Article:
|Publication number||US3806685 A|
|Publication date||Apr 23, 1974|
|Filing date||Oct 4, 1972|
|Priority date||Oct 4, 1972|
|Publication number||US 3806685 A, US 3806685A, US-A-3806685, US3806685 A, US3806685A|
|Inventors||Coulter J, Seeger R|
|Original Assignee||Chromerics Inc|
|Export Citation||BiBTeX, EndNote, RefMan|
|Patent Citations (5), Non-Patent Citations (1), Referenced by (18), Classifications (16), Legal Events (2)|
|External Links: USPTO, USPTO Assignment, Espacenet|
United States Patent 1191 Seeger, Jr. et al.
[ LINEAR CAM SLIDE SWITCH WITH GUIDE.
MEANS AND CONDUCTIVE SHEET CONTACT  Inventors: Richard E. Seeger, Jr., Topsfield;
John G. Coulter, Reading, both of Mass.
 Assignee: Chomerics, Inc., Woburn, Mass.
 Filed: Oct. 4, 1972  Appl. No.: 298,755
 US. Cl..... 200/153 LA, 200/159 B, 200/172 A  Int. Cl. H01h 15/02, HOlh 1/04  Field of Search 200/159 B, 159 R, 166 C,
ZOO/153 LA, 86 R, 168 G, 172 A, 157
 References Cited UNITED STATES PATENTS 1,592,225 7 1926 Pieper 200/157 3,699,294 10/1972 Sudduth 200/166 c 3,705,276 12/1972 Seeger, Jr. et al. ....;....200/166 c x FOREIGN PATENTS OR APPLICATIONS I 1,275,185 8/1968 Germany.. 200/153 LA 593,175 3 1959 Italy .1. 200 153 LA OTHER PUBLICATIONS IBM Technical Disclosure Toggle Switch; Vol. 11,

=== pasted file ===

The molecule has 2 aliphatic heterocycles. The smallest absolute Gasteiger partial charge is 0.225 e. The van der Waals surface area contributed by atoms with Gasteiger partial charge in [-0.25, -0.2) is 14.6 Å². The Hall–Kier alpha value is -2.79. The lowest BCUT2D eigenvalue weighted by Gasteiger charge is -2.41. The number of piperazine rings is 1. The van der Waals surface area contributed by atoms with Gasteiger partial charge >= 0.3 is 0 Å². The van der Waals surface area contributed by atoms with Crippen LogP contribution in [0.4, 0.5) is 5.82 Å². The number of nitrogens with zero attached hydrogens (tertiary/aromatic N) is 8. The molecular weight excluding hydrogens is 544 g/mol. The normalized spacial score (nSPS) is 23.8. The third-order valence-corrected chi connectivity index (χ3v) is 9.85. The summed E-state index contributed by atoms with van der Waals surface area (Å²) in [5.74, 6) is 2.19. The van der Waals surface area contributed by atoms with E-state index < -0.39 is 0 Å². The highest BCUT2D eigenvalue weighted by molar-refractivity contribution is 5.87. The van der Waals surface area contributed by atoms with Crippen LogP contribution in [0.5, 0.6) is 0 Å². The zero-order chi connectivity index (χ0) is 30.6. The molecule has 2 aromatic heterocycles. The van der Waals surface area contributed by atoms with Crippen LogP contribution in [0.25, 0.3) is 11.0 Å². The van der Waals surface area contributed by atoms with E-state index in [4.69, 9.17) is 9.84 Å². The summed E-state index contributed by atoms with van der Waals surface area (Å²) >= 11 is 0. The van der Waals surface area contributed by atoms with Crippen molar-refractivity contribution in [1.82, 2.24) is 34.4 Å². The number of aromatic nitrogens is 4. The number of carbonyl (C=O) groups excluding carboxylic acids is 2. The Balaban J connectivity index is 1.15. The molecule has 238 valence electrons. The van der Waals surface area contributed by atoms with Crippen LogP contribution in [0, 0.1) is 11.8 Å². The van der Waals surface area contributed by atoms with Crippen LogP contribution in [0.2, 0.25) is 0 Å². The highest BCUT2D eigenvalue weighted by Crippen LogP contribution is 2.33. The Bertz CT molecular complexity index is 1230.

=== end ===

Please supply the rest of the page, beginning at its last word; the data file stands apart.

[111 3,806,685 1451 Apr. 23, 1974 No. 11; April, 1969; p. I385; by J. J. Dunphy.
Primary Examiner-Robert K. Schaefer Assistant ExaminerRobert A. Vanderhye Attorney, Agent, or Firm-Dike, Bronstein, Roberts & Cushman 1 [5 7 ABSTRACT A switch including a board or the like having a conductive pattern thereon, an insulating material layer supported by the board and having a hole formed therethrough, a conductive resilient and flexible material layer supported by the insulating material layer and adapted to extend through the hole in the insulating material layer upon application of a force thereto, guide means supported on the conductive material layer, an actuating member having button means movable within the guide means and adapted when moved in one direction to force the conductive layer through the hole in the insulating layer to contact the conductive pattern, said actuating member having bearing means for engaging the 1 guide means and adapted to force the button means'towards the conductive layer when the actuating member is moved in said one direction.